This blog (https://www.wework.com/magazine/inspiration/one-founders-best-productivity-trick-save-time-less/) was recently forwarded to me and got me thinking about the human construct of time. We never seem to have enough, do we? The clock keeps ticking, the tasks keep piling up, and we unconsciously live reactively to outside measures of accomplishment. We fill our moments more and more with less and less meaningful outcomes.
The result? A feeling of never quite being “done.” And the result of that feeling? Anxiety.
I think we live in a time that creates some degree of attention deficit. Information is constantly streaming into our conscious minds.
What we’re often lacking, however, is an intentional pause and evaluation. In other words, is what we’re doing moment-by-moment leading us toward what we ultimately want? If it’s work related, and task associated, are we working wisely?
A few tricks I’ve found that change my own inner clock:
1) Leave your inbox closed. In other words, at the start of your workday, make a conscious decision not to open your email. You’ll then have focused time to accomplish the things on your to-do list--not just start them, but start them and complete them. Check your email after lunch. You’ll have logged a good half-day of focused work. If anyone really needs to find you, they will.
2) Don’t turn on your cell phone. Nothing, and I do mean nothing, sucks more time than the recurrent checking of your phone. If you don’t believe me, take a few moments and observe the people walking down the street. How many of them actually are looking straight ahead, seeing what’s right in front of them? Not too many in my experience. We all have our heads down, staring at tiny screens, oblivious to what’s happening around us. Hit the on button at lunchtime and maximize your professional obligations.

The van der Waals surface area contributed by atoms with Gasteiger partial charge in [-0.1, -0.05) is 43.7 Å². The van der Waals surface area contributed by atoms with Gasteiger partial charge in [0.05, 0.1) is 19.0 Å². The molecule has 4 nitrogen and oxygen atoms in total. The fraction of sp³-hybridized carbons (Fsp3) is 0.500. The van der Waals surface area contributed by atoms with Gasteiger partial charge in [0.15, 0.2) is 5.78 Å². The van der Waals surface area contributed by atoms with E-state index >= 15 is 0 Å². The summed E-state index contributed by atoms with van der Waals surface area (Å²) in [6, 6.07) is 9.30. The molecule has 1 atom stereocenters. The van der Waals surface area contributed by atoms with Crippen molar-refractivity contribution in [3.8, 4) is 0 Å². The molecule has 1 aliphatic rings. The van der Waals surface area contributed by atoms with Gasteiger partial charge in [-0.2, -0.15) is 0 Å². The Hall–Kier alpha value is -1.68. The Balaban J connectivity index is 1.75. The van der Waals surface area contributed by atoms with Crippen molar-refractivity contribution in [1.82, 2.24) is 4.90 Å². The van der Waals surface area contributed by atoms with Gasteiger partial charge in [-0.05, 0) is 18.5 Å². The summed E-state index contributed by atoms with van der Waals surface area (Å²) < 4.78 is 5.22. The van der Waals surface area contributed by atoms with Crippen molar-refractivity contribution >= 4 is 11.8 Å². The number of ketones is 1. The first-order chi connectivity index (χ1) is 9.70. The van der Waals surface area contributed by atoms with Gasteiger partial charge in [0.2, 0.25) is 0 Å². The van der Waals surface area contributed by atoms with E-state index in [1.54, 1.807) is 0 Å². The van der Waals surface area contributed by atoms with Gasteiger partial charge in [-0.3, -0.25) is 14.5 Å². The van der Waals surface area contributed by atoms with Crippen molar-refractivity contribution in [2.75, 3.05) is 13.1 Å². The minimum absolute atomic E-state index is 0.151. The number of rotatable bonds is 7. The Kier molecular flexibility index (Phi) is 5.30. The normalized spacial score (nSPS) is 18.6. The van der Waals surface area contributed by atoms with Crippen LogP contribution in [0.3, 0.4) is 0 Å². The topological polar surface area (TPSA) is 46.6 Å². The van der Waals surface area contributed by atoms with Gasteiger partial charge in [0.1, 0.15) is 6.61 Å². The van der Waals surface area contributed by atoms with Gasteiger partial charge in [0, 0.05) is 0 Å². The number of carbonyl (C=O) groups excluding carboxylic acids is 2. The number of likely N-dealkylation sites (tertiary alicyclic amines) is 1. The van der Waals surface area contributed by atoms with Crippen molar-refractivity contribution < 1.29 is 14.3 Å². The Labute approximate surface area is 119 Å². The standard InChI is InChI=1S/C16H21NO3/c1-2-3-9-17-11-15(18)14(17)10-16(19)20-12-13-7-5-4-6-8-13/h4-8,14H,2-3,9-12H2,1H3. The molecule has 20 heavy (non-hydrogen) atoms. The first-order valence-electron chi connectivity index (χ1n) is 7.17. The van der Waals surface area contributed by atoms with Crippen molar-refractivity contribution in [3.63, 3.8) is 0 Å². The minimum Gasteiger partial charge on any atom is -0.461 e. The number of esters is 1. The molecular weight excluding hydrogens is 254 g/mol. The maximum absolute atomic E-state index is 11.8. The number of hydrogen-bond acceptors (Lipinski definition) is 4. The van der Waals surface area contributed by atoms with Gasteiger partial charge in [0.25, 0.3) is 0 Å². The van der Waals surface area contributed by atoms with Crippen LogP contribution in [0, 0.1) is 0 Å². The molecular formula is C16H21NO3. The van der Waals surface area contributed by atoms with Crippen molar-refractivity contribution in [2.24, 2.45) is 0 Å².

3) Connect with world. Every day. The best way I’ve found to do this is to go outside. It doesn’t matter whether you live in a city or a rural area; most of us live a huge portion of our lives 24-inches from a computer screen. We’re all a bit nature starved and to the point made in item 2, we don’t even see what’s before us. We’re consumed by our electronics, which leaves us in a constant state of anticipation. For the next text. The next email. The next social status update or message. Click and respond. Click and respond. It’s never ending. By heading outside—electronics free—we get to re-experience the world that we’re intimately connected to and give our over-fed, over stimulated minds a much-needed break. The result? A calmer, clearer focus when you resume your daily work.
Give these three ideas a try and let me know how they work for you. I’d love to know your tips too. How do you construct your time? Or does time construct you?
Finally, lots of good info and resources (and a great vibe too!) for entrepreneurs at www.WeWork.com, where the above-mentioned blog appeared. This upstart company is growing too, so be sure that you visit their “careers” tab if you’re looking for your new work.
Any organization that calls itself “a community of creators,” well, I’m all in.
personal development and Equus coach, former Penn State journalism instructor and professional writer.